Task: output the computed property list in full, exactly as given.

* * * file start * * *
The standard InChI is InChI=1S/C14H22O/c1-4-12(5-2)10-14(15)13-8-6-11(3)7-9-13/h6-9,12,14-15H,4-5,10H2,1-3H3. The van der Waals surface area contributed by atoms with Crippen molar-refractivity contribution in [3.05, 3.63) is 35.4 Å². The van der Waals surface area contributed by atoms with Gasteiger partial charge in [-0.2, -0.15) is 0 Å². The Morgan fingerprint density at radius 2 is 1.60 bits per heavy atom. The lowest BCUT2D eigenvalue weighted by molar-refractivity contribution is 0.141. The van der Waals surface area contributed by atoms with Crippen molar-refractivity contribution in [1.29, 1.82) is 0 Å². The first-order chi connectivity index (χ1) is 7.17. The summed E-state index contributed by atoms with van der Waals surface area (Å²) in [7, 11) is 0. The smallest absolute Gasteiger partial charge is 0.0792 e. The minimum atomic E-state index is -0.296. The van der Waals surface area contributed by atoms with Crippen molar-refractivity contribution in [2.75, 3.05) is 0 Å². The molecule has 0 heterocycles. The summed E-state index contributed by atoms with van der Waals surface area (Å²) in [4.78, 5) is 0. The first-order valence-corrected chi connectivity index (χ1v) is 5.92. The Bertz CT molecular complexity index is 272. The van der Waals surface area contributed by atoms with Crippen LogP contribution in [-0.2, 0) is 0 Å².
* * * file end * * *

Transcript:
The standard InChI is InChI=1S/C14H22O/c1-4-12(5-2)10-14(15)13-8-6-11(3)7-9-13/h6-9,12,14-15H,4-5,10H2,1-3H3. The van der Waals surface area contributed by atoms with Crippen molar-refractivity contribution in [3.05, 3.63) is 35.4 Å². The van der Waals surface area contributed by atoms with Gasteiger partial charge in [-0.2, -0.15) is 0 Å². The Morgan fingerprint density at radius 2 is 1.60 bits per heavy atom. The lowest BCUT2D eigenvalue weighted by molar-refractivity contribution is 0.141. The van der Waals surface area contributed by atoms with Crippen molar-refractivity contribution in [1.29, 1.82) is 0 Å². The first-order chi connectivity index (χ1) is 7.17. The summed E-state index contributed by atoms with van der Waals surface area (Å²) in [7, 11) is 0. The smallest absolute Gasteiger partial charge is 0.0792 e. The minimum atomic E-state index is -0.296. The van der Waals surface area contributed by atoms with Crippen molar-refractivity contribution in [2.75, 3.05) is 0 Å². The molecule has 0 heterocycles. The summed E-state index contributed by atoms with van der Waals surface area (Å²) in [4.78, 5) is 0. The first-order valence-corrected chi connectivity index (χ1v) is 5.92. The Bertz CT molecular complexity index is 272. The van der Waals surface area contributed by atoms with Crippen LogP contribution in [-0.2, 0) is 0 Å².